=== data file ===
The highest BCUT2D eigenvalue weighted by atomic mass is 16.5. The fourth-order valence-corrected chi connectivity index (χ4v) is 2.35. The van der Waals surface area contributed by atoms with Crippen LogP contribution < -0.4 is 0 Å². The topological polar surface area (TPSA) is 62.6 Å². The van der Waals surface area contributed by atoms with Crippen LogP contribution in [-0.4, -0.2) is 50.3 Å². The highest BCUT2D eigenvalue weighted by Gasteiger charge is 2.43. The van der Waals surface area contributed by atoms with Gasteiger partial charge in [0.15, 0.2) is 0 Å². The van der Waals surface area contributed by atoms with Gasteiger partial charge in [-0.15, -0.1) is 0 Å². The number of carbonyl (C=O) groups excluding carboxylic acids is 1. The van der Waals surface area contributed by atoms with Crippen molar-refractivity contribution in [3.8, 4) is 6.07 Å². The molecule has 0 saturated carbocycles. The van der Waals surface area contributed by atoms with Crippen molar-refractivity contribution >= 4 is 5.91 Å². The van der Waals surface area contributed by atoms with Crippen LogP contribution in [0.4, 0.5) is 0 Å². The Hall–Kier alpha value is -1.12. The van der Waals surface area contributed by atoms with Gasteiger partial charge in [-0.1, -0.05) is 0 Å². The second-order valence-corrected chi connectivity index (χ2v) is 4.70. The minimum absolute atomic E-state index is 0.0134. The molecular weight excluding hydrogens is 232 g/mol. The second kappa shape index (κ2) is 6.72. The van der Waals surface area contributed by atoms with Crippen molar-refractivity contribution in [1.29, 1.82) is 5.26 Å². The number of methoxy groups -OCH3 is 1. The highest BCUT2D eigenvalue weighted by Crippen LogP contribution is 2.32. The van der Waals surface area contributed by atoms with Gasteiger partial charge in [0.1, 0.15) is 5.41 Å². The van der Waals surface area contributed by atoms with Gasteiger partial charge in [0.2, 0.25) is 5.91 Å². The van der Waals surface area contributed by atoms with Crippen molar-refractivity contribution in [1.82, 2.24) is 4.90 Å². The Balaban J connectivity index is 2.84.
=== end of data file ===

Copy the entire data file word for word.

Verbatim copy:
The highest BCUT2D eigenvalue weighted by atomic mass is 16.5. The fourth-order valence-corrected chi connectivity index (χ4v) is 2.35. The van der Waals surface area contributed by atoms with Crippen LogP contribution < -0.4 is 0 Å². The topological polar surface area (TPSA) is 62.6 Å². The van der Waals surface area contributed by atoms with Crippen LogP contribution in [-0.4, -0.2) is 50.3 Å². The highest BCUT2D eigenvalue weighted by Gasteiger charge is 2.43. The van der Waals surface area contributed by atoms with Gasteiger partial charge in [0.15, 0.2) is 0 Å². The van der Waals surface area contributed by atoms with Gasteiger partial charge in [-0.15, -0.1) is 0 Å². The number of carbonyl (C=O) groups excluding carboxylic acids is 1. The van der Waals surface area contributed by atoms with Crippen molar-refractivity contribution in [3.8, 4) is 6.07 Å². The molecule has 0 saturated carbocycles. The van der Waals surface area contributed by atoms with Crippen molar-refractivity contribution >= 4 is 5.91 Å². The van der Waals surface area contributed by atoms with Crippen LogP contribution in [0.4, 0.5) is 0 Å². The Hall–Kier alpha value is -1.12. The van der Waals surface area contributed by atoms with Gasteiger partial charge in [-0.1, -0.05) is 0 Å². The second-order valence-corrected chi connectivity index (χ2v) is 4.70. The minimum absolute atomic E-state index is 0.0134. The molecular weight excluding hydrogens is 232 g/mol. The second kappa shape index (κ2) is 6.72. The van der Waals surface area contributed by atoms with Crippen molar-refractivity contribution in [1.29, 1.82) is 5.26 Å². The number of methoxy groups -OCH3 is 1. The highest BCUT2D eigenvalue weighted by Crippen LogP contribution is 2.32. The van der Waals surface area contributed by atoms with Gasteiger partial charge in [0.1, 0.15) is 5.41 Å². The van der Waals surface area contributed by atoms with Gasteiger partial charge in [0.2, 0.25) is 5.91 Å². The van der Waals surface area contributed by atoms with Crippen molar-refractivity contribution in [1.82, 2.24) is 4.90 Å². The Balaban J connectivity index is 2.84.